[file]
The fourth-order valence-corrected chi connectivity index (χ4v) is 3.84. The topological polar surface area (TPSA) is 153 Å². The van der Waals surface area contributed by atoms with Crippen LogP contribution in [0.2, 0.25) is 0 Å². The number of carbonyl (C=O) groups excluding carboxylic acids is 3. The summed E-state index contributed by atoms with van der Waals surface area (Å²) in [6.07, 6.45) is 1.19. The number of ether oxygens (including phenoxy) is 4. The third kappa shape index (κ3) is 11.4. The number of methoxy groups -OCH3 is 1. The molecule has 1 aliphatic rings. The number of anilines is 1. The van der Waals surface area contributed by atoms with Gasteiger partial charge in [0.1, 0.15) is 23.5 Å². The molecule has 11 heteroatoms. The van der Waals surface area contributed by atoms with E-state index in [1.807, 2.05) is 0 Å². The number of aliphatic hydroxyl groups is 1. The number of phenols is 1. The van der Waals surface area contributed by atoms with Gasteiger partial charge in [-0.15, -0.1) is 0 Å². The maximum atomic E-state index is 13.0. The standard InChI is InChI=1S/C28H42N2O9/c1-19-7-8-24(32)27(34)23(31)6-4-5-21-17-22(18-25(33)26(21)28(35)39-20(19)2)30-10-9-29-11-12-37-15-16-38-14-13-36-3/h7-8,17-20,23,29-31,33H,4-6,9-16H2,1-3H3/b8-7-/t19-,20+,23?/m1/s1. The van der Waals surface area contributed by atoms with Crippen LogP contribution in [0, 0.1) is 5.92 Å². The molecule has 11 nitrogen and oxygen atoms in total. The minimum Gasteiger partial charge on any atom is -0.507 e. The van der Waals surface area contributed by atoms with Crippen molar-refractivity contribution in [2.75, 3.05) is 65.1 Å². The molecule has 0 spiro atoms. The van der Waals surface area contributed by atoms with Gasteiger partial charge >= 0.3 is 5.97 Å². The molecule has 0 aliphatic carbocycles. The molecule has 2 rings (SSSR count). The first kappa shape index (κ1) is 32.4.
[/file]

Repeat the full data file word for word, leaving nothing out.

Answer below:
The fourth-order valence-corrected chi connectivity index (χ4v) is 3.84. The topological polar surface area (TPSA) is 153 Å². The van der Waals surface area contributed by atoms with Crippen LogP contribution in [0.2, 0.25) is 0 Å². The number of carbonyl (C=O) groups excluding carboxylic acids is 3. The summed E-state index contributed by atoms with van der Waals surface area (Å²) in [6.07, 6.45) is 1.19. The number of ether oxygens (including phenoxy) is 4. The third kappa shape index (κ3) is 11.4. The number of methoxy groups -OCH3 is 1. The molecule has 1 aliphatic rings. The number of anilines is 1. The van der Waals surface area contributed by atoms with Gasteiger partial charge in [0.1, 0.15) is 23.5 Å². The molecule has 11 heteroatoms. The van der Waals surface area contributed by atoms with E-state index in [1.807, 2.05) is 0 Å². The number of aliphatic hydroxyl groups is 1. The number of phenols is 1. The van der Waals surface area contributed by atoms with Gasteiger partial charge in [-0.15, -0.1) is 0 Å². The maximum atomic E-state index is 13.0. The standard InChI is InChI=1S/C28H42N2O9/c1-19-7-8-24(32)27(34)23(31)6-4-5-21-17-22(18-25(33)26(21)28(35)39-20(19)2)30-10-9-29-11-12-37-15-16-38-14-13-36-3/h7-8,17-20,23,29-31,33H,4-6,9-16H2,1-3H3/b8-7-/t19-,20+,23?/m1/s1. The van der Waals surface area contributed by atoms with Crippen LogP contribution in [0, 0.1) is 5.92 Å². The molecule has 11 nitrogen and oxygen atoms in total. The minimum Gasteiger partial charge on any atom is -0.507 e. The van der Waals surface area contributed by atoms with Crippen molar-refractivity contribution in [2.75, 3.05) is 65.1 Å². The molecule has 0 spiro atoms. The van der Waals surface area contributed by atoms with Gasteiger partial charge >= 0.3 is 5.97 Å². The molecule has 0 aliphatic carbocycles. The molecule has 2 rings (SSSR count). The first kappa shape index (κ1) is 32.4.